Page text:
Then there are the true ground dwelling species, which indeed do have upright fans of leaves and will therefore collect water in the crown when it rains. But again, you have to take into account that most of them live in very hot climates, where they'll dry out fairly quickly after it rains. Good air movement (which yet again is fairly hot) helps with this too. Then there is the duration of the rain. When it rains, it rains for hours on end, which cleans the plants and washes them. This means that the water inside the crown doesn't become stagnant, as it is constantly being renewed by fresh water. When we water our paphs we tend to do it every few days as they stay wet for a long a long time. In their native habitats they are drenched for hours every single day during the wet season, but then dry out quickly after the rain stops. This is difficult to replicate in our greenhouses. The stagnant water on he leaves and crown, lack of air movement and suboptimal temperatures quickly leads to crown rot when groing these species in our temperate climates.

    Phrags also tend to grow on steep surfaces (that is why many of the species grow upwards, with a long rhizome between the fans of leaves), the difference being that these are generally the gullies and embankments of rivers rather than mountainous rock surfaces. These are naturally very wet and therefore phrags can cope with being wet at a level that will kill most other orchids (as a matter of fact they love being wet). The surfaces they live on are always wet with a constant trickle that flows down to the rivers, this means that they don't like stagnant water, so it's best to water them often and flush their media rather than standing their pots in water when we grow them. Rockwool and sphagnum moss are more forgiving of this and phrags potted in these media can be stood in water, but bark mixes will decay very rapidly and rot if stood in water, which then kills the phrags.

    Finally vandas, these are true epiphytes that grow in exposed situations, mostly in full sun light in scrubs or trees where there is constant air movement and a lot less moisture available to them than to orchids that grow in more shaded and protected places. Whereas many epiphytic orchids have sparse root systems that are nontheless enough to anchor them in place and supply the water and nutrients that they need (often these roots grow into a thin humus or moss layer), vandas have very thick roots that they throw out at right angles from the stem, which travel for several meters in all directions and of which only a few are actually clinging to the branches and trunks of host trees. The majority are simply dangling around, completely exposed to the elements and even those that cling to a surface tend to attach themselves to bare branches and trunks (because of the sun, heat, air movement, etc., there is little to no moss where vandas tend to grow). This means that the roots are dry for most of the time, but they have a thick velamen and are good at absorbing moisture from the air as well as any rain that falls on them. The result of all of this is that vandas do not like to be grown in pots. It would be difficult to accommodate the huge root systems in small to medium pots (and most of the plants tend to be quite big themselves), so large pots would be necessary and these would keep the roots wet for long periods of time as they take longer to dry out, which then leads to the roots rotting as they are not designed to be in stagnant conditions.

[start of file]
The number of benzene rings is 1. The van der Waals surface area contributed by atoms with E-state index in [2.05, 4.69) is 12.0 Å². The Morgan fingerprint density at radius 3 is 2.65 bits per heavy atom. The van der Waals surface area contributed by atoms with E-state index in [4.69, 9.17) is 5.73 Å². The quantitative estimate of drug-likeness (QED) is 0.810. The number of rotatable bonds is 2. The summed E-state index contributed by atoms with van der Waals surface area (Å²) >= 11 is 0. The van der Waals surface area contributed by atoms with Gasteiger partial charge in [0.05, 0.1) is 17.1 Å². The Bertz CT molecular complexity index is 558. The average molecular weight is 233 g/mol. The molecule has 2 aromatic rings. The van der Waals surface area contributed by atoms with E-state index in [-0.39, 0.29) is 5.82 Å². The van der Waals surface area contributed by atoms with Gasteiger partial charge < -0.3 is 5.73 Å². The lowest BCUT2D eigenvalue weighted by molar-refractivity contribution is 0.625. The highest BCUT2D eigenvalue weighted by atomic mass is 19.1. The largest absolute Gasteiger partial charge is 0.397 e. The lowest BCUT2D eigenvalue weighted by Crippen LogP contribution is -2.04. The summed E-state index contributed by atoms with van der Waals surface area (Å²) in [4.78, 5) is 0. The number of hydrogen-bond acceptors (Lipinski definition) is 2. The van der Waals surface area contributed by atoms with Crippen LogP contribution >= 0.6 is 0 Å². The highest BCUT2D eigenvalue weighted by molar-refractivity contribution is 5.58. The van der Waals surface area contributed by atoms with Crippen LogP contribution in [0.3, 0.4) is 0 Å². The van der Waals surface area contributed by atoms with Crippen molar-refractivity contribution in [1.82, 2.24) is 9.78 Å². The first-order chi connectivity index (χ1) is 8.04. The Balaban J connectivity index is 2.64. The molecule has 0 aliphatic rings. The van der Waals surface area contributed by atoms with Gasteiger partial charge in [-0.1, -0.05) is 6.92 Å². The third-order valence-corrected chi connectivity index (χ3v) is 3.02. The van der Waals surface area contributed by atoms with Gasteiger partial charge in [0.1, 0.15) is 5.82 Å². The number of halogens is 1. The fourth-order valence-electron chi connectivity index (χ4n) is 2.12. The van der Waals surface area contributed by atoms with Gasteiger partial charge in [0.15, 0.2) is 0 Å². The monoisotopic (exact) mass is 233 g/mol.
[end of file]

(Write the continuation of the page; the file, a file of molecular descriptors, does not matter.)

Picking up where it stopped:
6. #6
    tucker85's Avatar
    tucker85 is offline Senior Member
    Real Name
    Jeff Tucker
    My Grow Area
    Porch/Patio.
    Favorite Orchid(s)
    Cattleyas, Phalaenopsis, Vanda
    Join Date
    Jan 2011
    Gender
    Male
    Location
    Plantation, Florida
    Posts
    2,446
    Member's Country Flag

    Default

    Very well said, Amey. That's an excellent explanation.